The largest Latin American Canadian communities are in the census metropolitan areas of Toronto (99,290), Montreal (75,400), Vancouver (22,695), Calgary (13,415), and Ottawa (10,630),[3] and there are rapidly growing ones in the provinces of Alberta, Manitoba, and Nova Scotia.

Latin American population of Canada by census year[edit]

Census Latin American population Change from previous census Total Canadian population Change from previous census Latin American population (%)
1996[4] 176,970 N/A 28,528,125 N/A 0.6%
2001[5] 216,980 22.6% 29,639,030 3.9% 0.7%
2006[3] 304,245 40.2% 31,241,030 5.4% 1%
2011[6] 381,280 25.3% 32,852,325 5.2% 1.2%
2016 447,325 17.3% 34,460,065 4.9% 1.3%

Latin American Canadian population in Canada by province or territory according to the 2011 NHS[edit]

Province Latin Americans 2001 % 2001 Latin Americans 2011 % 2011 Latin Americans 2016 % 2016
Flag of Ontario.svg Ontario 106,835 0.9% 172,560 1.4%
Flag of Quebec.svg Québec 59,520 0.8% 116,380 1.5%
Flag of Alberta.svg Alberta 18,745 0.6% 41,305 1.2%
Flag of British Columbia.svg British Columbia 23,885 0.6% 35,465 0.8%
Flag of Manitoba.svg Manitoba 4,775 0.4% 9,140 0.8%
Flag of Saskatchewan.svg Saskatchewan 2,010 0.2% 3,255 0.3%
Flag of Nova Scotia.svg Nova Scotia 520 0.0% 1,360 0.2%
Flag of New Brunswick.svg New Brunswick 425 0.0% 1,160 0.2%
Flag of Prince Edward Island.svg Prince Edward Island 75 0.1% 235 0.2%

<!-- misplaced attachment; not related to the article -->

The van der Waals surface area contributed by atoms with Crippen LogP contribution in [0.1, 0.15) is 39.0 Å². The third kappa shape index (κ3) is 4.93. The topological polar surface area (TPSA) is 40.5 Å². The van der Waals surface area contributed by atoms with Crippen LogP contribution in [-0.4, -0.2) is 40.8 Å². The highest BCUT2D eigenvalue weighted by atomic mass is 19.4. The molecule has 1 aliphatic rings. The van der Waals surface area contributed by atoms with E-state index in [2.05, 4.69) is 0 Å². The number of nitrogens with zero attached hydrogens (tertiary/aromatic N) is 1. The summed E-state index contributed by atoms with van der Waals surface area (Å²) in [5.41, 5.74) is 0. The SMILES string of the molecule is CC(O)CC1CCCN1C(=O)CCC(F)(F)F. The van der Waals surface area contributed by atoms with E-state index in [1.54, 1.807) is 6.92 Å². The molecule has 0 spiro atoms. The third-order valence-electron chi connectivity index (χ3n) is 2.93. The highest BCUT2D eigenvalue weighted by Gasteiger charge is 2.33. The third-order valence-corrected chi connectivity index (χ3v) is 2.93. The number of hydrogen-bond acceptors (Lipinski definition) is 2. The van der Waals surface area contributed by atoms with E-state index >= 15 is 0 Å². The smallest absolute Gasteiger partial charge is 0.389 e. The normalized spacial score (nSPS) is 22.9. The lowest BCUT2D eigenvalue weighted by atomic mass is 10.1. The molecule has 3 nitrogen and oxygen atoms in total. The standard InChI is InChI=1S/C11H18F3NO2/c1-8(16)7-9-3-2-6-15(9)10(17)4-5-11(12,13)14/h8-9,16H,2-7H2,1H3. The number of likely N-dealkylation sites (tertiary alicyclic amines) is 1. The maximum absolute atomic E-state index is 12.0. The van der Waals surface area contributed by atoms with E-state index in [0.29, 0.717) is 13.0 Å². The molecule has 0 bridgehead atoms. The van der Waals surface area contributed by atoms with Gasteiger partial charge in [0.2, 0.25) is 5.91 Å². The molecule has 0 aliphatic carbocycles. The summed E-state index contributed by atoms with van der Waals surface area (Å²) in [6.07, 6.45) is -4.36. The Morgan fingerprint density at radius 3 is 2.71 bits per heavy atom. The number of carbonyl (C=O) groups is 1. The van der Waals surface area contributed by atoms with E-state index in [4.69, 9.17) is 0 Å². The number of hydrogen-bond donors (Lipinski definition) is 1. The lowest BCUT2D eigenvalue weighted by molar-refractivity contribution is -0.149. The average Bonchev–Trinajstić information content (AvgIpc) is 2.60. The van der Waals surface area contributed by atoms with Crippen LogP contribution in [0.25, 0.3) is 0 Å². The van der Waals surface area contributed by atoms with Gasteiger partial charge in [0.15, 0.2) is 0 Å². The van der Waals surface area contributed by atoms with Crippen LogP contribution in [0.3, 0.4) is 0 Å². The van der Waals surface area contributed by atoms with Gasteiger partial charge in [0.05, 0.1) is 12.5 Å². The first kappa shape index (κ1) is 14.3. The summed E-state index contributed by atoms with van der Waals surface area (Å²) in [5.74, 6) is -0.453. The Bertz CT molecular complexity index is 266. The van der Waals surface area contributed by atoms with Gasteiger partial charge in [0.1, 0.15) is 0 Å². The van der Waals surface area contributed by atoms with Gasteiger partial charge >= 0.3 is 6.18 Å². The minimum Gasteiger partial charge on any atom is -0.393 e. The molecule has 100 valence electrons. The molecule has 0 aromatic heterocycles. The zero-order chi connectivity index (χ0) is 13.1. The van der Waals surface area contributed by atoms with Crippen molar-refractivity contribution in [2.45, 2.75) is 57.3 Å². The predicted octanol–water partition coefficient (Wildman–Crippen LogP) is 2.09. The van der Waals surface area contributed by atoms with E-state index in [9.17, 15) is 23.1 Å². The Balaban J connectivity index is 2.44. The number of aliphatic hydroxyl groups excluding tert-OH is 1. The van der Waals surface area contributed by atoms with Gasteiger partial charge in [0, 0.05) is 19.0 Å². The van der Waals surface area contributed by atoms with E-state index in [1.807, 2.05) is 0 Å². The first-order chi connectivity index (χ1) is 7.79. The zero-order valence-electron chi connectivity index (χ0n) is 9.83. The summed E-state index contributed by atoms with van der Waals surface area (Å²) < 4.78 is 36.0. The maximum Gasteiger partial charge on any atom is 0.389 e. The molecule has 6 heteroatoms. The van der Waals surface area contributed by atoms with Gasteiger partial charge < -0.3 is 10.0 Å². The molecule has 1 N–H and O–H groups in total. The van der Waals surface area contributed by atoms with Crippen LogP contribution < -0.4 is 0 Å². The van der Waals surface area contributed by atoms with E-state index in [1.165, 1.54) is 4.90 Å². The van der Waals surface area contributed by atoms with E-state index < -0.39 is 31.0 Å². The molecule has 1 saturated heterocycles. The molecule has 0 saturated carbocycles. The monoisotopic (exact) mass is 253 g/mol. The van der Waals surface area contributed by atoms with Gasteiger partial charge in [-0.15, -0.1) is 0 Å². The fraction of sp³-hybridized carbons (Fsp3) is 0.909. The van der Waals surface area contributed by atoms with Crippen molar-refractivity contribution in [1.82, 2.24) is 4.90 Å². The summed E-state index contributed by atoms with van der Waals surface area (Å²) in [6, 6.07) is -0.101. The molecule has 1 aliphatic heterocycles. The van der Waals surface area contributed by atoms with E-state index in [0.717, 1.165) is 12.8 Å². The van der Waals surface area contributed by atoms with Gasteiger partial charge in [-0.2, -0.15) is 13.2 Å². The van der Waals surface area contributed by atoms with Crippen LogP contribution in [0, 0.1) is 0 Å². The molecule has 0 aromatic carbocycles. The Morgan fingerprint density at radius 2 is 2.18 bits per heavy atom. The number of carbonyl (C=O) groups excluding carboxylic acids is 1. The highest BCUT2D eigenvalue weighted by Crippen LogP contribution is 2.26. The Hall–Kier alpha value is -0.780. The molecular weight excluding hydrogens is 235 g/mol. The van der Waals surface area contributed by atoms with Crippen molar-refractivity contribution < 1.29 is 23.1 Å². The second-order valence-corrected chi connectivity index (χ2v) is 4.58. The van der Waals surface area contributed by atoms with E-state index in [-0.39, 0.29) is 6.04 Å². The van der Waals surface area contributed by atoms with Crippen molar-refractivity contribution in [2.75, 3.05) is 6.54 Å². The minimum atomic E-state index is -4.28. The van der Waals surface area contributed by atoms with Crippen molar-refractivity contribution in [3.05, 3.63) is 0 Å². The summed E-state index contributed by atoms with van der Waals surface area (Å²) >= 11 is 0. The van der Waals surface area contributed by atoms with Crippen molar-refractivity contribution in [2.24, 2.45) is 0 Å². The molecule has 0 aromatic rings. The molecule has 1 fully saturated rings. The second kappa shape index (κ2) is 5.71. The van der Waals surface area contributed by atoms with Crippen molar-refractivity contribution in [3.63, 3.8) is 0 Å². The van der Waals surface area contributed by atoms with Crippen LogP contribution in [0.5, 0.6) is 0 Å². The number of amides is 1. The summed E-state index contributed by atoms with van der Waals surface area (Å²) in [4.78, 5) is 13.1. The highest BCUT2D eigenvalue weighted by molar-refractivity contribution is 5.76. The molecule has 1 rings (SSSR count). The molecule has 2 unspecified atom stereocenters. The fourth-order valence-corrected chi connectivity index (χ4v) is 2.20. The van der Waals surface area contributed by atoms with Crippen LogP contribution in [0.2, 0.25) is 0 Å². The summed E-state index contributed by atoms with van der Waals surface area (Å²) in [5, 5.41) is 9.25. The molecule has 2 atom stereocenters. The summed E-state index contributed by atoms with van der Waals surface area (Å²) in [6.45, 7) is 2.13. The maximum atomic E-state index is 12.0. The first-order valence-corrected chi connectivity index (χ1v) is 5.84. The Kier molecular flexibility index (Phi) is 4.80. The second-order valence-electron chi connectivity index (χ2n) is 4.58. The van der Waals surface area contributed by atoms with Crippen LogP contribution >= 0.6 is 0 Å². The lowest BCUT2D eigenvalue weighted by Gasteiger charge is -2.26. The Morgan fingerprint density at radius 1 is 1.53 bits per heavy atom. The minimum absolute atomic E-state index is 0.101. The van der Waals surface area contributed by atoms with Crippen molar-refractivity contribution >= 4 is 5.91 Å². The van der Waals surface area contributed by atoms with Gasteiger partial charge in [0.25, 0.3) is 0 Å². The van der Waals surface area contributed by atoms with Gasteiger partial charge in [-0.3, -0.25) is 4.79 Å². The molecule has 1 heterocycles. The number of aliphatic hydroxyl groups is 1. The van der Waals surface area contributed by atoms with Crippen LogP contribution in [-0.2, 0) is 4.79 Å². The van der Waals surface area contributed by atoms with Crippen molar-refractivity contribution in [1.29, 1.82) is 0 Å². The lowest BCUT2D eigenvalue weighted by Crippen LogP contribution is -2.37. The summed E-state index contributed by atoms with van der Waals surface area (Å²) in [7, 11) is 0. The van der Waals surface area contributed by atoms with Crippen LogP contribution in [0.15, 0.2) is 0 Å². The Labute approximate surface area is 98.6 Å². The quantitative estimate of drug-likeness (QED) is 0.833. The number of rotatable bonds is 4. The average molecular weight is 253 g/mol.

Flag of Newfoundland and Labrador.svg Newfoundland and Labrador 80 0.0% 185 0.0%
Flag of Yukon.svg Yukon 45 0.1% 105 0.3%
Flag of the Northwest Territories.svg Northwest Territories 60 0.2% 105 0.3%
Flag of Nunavut.svg Nunavut 10 0.0% 30 0.1%
Flag of Canada.svg Canada 216,980 0.8% 381,280 1.2%


Latin Americans in Canada by country of origin (2016)[7]
Region Number of immigrants % of Latin American immigrants % of total immigrant population
 Mexico 80,585 19% 1.1%
 Colombia 70,035 16.5% 0.9%
 El Salvador 48,075 11.3% 0.6%
 Peru 29,620 7% 0.4%
 Brazil 29,315 6.9% 0.4%
 Chile 26,705 6.3% 0.4%
 Venezuela 20,775 4.9% 0.3%
 Argentina 19,425 4.6% 0.3%
 Cuba 17,850 4.2% 0.2%
 Guatemala 17,270 4.1% 0.2%
 Ecuador 14,970 3.5% 0.2%
 Dominican Republic[a] 10,605 2.5% 0.2%
 Nicaragua 9,865 2.3% 0.1%
 Honduras 7,785 1.8% 0.1%
 Paraguay 7,300 1.7% 0.1%
 Uruguay 6,535 1.5% 0.1%
 Bolivia 4,395 1% 0.1%
 Costa Rica 3,945 0.9% 0.1%
 Panama 2,620 0.6% 0%
 Puerto Rico 505 0.1% 0%
Total Latin American immigrant population 423,585 100% 5.5%
Total immigrant population 7,482,860 N/A 100%
  • a The number of Dominican Republic immigrants compared to Dominica immigrants is not specified, due to both countries using the term "Dominican".

List of Canadian census subdivisions with Latin American populations higher than the national average[edit]